Dengue This mosquito-borne tropical virus found in Asia and Latin America causes the two forms of dengue fever. Classical dengue fever is characterized by fever, rash, joint pain, and exhaustion. Dengue hemorrhagic fever is a more severe form that emerged during the late 1950s in Asia. Currently, dengue virus causes large epidemics every year in Southwest Asia, Burma, Vietnam, and Thailand and in 1990, more than 100,000 people were infected in Latin America.
Ebola Ebola hemorrhagic fever is one of the most virulent diseases known. After a 2-to 21-day incubation period, victims develop a fever, followed by chest and abdominal pain, diarrhea, and reduced liver and kidney function. Its pathogenic reputation is a result of the extensive internal and external bleeding in the late stage of the disease as the body tissues break down. Its natural host is unknown. For more information on Ebola, use the search engine on the World Health Organization WWW Home Page.
Four Corners (FC) This virus is one of several that cause Hanta Pulmonary Syndrome (HPS). Initial symptoms include fever, chills, and muscle pain, which are followed by severe problems with the respiratory, circulatory, and immune systems. The natural host of FC is the deer mouse. The virus's unusual name comes from the place where it was first identified in 1993, the Four Corners region of the United States (where the corners of Utah, Arizona, Colorado, and New Mexico meet). By January 1995, 122 cases of FC-caused HPS had been reported throughout 21 U.S. states, Brazil, and Canada. FC is one of several in the Hantavirus genus.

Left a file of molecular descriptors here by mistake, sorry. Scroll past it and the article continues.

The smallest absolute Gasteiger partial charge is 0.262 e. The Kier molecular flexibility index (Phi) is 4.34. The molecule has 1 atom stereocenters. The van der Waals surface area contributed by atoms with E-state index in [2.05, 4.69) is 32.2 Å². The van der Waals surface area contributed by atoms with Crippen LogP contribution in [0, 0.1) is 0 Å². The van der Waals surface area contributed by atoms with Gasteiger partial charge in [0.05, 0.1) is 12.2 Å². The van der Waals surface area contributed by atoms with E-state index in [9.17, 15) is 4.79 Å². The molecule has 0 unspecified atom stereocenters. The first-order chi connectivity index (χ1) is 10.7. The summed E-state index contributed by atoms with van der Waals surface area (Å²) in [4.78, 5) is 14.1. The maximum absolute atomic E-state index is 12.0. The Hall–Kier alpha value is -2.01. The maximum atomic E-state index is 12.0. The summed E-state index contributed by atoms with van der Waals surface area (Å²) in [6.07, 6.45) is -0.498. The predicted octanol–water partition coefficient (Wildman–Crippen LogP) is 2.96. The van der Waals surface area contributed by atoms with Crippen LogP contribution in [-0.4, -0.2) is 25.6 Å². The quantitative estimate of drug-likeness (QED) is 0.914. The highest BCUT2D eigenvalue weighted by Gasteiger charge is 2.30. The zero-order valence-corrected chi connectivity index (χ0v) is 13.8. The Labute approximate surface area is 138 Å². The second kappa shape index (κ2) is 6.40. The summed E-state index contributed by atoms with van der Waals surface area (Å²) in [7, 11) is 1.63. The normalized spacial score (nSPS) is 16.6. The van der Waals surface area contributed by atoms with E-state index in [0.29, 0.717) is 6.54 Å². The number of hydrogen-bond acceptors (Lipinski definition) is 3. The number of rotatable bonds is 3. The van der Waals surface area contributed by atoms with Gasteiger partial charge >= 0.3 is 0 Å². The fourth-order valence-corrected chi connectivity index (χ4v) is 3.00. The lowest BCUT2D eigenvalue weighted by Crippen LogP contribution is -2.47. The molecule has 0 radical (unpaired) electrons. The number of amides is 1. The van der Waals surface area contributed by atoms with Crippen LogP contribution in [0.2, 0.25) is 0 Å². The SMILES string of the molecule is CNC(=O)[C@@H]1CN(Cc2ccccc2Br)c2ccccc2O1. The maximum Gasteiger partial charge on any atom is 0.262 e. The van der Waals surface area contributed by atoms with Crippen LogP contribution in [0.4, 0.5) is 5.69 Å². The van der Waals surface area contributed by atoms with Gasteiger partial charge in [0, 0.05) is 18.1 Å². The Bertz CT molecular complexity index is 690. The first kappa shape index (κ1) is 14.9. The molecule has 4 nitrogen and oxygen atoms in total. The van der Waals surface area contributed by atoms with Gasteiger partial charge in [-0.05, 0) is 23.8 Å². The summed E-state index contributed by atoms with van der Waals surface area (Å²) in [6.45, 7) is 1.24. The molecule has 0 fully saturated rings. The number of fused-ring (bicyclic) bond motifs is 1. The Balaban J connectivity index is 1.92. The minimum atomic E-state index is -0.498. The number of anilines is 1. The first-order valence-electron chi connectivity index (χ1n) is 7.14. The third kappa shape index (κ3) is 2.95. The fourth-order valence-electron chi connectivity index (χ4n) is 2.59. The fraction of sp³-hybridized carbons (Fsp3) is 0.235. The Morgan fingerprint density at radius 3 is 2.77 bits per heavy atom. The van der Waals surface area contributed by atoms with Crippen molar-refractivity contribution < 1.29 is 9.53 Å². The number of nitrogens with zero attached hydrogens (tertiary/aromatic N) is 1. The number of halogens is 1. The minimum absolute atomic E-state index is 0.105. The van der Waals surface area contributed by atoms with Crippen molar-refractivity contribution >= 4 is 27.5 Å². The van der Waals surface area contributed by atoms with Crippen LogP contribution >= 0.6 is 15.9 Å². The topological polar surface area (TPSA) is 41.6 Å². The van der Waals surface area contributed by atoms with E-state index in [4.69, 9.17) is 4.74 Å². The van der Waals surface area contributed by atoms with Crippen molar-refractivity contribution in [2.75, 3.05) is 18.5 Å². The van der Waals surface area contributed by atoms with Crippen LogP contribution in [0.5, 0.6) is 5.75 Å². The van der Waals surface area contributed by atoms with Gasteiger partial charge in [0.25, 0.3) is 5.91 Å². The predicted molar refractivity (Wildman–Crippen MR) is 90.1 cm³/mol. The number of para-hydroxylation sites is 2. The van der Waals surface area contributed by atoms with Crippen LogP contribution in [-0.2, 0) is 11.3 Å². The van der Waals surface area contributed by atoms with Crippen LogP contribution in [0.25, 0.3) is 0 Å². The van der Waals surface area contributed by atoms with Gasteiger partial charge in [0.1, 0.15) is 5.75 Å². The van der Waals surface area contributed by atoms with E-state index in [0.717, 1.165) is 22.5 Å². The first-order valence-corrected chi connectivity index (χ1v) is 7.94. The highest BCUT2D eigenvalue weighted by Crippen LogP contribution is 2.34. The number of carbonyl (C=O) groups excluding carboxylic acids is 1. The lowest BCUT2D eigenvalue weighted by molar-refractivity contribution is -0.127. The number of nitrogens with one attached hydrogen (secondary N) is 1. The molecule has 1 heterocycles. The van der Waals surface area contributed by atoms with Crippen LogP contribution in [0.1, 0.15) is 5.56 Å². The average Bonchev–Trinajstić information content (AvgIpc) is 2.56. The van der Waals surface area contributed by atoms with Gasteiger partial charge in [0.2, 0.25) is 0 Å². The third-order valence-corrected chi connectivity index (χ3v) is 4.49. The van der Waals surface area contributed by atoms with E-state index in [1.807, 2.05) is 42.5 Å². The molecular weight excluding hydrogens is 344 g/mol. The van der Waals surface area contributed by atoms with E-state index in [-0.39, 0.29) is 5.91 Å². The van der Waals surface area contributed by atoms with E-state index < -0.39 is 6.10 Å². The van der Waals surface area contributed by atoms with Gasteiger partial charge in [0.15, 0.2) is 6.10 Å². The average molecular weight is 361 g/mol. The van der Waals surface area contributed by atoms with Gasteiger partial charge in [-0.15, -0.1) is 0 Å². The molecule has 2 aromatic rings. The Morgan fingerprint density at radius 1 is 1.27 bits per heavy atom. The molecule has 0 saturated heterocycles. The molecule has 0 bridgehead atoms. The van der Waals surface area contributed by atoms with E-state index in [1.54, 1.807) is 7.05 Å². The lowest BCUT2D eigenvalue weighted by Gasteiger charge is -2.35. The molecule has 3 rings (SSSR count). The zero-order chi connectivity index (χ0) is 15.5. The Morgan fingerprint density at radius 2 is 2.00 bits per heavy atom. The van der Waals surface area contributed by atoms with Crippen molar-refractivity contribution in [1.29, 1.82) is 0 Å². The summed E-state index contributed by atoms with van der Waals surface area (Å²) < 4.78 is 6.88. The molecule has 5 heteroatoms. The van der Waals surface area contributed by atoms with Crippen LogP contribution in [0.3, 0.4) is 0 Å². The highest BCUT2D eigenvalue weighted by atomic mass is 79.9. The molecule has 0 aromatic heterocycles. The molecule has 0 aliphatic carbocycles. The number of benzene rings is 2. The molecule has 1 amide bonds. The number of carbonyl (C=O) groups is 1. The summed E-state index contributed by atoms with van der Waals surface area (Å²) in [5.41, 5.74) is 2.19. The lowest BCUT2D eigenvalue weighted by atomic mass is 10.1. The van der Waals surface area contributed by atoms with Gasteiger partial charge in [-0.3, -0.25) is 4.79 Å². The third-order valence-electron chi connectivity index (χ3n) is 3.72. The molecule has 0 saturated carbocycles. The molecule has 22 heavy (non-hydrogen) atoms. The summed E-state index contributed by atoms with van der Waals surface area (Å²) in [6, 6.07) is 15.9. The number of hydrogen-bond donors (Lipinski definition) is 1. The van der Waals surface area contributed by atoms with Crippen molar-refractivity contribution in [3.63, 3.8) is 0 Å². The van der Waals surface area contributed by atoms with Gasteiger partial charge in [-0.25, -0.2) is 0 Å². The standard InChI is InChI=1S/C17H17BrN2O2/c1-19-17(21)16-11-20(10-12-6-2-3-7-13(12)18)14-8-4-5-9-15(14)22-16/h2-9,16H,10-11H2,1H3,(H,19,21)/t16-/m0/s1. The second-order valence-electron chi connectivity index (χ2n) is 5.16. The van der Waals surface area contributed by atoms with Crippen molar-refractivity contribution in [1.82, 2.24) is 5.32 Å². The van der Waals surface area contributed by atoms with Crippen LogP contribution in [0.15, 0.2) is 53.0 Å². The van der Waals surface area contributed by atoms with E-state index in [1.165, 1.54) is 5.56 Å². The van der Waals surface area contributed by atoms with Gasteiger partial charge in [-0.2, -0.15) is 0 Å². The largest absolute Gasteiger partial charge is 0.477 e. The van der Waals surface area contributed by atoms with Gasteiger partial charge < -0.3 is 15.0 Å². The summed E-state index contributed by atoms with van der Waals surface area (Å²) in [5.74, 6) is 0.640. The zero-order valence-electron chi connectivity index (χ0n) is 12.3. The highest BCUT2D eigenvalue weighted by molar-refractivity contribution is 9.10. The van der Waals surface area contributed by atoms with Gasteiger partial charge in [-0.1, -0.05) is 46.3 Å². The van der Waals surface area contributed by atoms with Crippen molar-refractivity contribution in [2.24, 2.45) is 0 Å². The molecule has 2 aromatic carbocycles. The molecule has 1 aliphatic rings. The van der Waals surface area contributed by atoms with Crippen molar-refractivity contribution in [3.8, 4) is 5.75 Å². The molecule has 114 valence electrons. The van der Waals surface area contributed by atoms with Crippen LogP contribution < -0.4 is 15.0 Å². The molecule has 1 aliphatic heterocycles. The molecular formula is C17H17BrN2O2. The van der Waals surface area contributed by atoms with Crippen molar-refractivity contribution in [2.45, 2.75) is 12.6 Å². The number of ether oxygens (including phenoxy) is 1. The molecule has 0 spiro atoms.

Human Immunodeficiency Virus (HIV) This virus causes Acquired Immune Deficiency Syndrome (AIDS), which is an infectious disease characterized by a breakdown of the body's immune system. HIV is spread through direct contact with infected bodily fluids. At least 13 million people have been infected worldwide. By the year 2000, it is projected that number will triple.
Human T-cell Lymphotropic Virus Type 1 (HTLV-1) This virus is transmitted through infected bodily fluids and has spread to all continents. In less than 5% of infected people, it causes adult T-cell leukemia and lymphoma, which are often fatal. HTLV and HIV are the only known human retroviruses.
Lassa This virus, which has been distributed over much of West Africa, is carried by a mouse that has a strong inclination to invade homes and an expert ability to avoid traps. Symptoms include fever and hemorrhage. Infections in Africans have resulted in less than 1% mortality or serious illness; mortality rates in people of non-African descent is much higher.
Marburg This virus causes a hemorrhagic fever similar to that caused by Ebola virus. Marburg was identified in 1967, when African green monkeys from Uganda infected 25 laboratory workers in Marburg, Germany. Six secondary infections also occurred among medical personnel and family members. The natural host of the virus is unknown. Marburg virus became the first member of the filovirus family (Filorviridae), which includes Ebola virus.
Oropouche This virus causes a serious, though non-fatal illness. Symptoms include fever, headache, muscle pains, and meningitis. Its natural host is a tiny fly called the biting midge. An outbreak occurred in 1991 in Belem, Brazil, where more than 11,000 residents became infected.
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